-Isabel Dove ’19
In the beginning of the summer, the Colgate Community Garden became home to two beehives. Since their arrival, Colgate’s new honeybees have been buzzing around the Community Garden, producing honey, and pollinating the garden’s crops.
The Office of Sustainability decided to establish an apiary, which is a collection of beehives, on campus in order to help fight against Colony Collapse Disorder, a global issue of declining bee populations, and to give students an opportunity to become actively involved in environmental stewardship.
During the Spring 2017 semester, a Beekeeping Club was founded in order to help take care of the bees. The club’s faculty adviser, Professor Ian Helfant, monitored the hives over the summer while students were off campus. Now that the fall semester is in full swing, the 30+ members of the Beekeeping Club are learning the art of beekeeping and are looking forward to a fun and productive semester. In the next year or two, the Beekeeping Club hopes to expand the apiary as well as harvest and sell honey from the hives.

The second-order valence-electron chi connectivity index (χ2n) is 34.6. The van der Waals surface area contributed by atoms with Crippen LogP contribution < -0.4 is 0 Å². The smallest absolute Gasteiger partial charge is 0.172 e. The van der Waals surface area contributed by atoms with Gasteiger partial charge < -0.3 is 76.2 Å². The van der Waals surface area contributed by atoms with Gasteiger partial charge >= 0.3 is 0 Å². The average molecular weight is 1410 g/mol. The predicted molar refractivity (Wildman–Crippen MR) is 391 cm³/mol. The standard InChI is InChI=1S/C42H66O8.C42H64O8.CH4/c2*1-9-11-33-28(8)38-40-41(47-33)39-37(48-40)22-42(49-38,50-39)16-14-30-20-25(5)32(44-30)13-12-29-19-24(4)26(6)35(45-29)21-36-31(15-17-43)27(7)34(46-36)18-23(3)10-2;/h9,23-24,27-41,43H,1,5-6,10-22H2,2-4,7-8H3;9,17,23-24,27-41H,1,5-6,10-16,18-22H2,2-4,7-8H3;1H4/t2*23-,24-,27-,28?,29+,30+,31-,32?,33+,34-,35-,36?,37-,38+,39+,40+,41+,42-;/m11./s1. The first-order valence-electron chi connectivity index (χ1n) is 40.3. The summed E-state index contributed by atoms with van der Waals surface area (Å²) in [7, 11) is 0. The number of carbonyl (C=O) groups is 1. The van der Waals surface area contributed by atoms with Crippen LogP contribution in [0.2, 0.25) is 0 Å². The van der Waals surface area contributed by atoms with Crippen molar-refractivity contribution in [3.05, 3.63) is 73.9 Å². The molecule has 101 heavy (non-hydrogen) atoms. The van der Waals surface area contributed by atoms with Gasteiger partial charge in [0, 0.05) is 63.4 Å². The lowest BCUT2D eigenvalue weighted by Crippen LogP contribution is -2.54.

Along with providing students a unique extracurricular activity, the bees have been contributing to improving the surrounding environment’s ecological health and have been especially helpful to the Colgate Community Garden. According to one of the garden’s summer interns, Camila Loke ‘19, “The flower garden is looking great. The bees love our herb garden and raspberries. They have also been spotted pollinating sweet peas in the community plots.”
Colgate’s apiary presents an exciting opportunity to support local agriculture and learn about how to take care of everybody’s favorite pollinator, so be sure to visit the hives and see what all the buzz is about!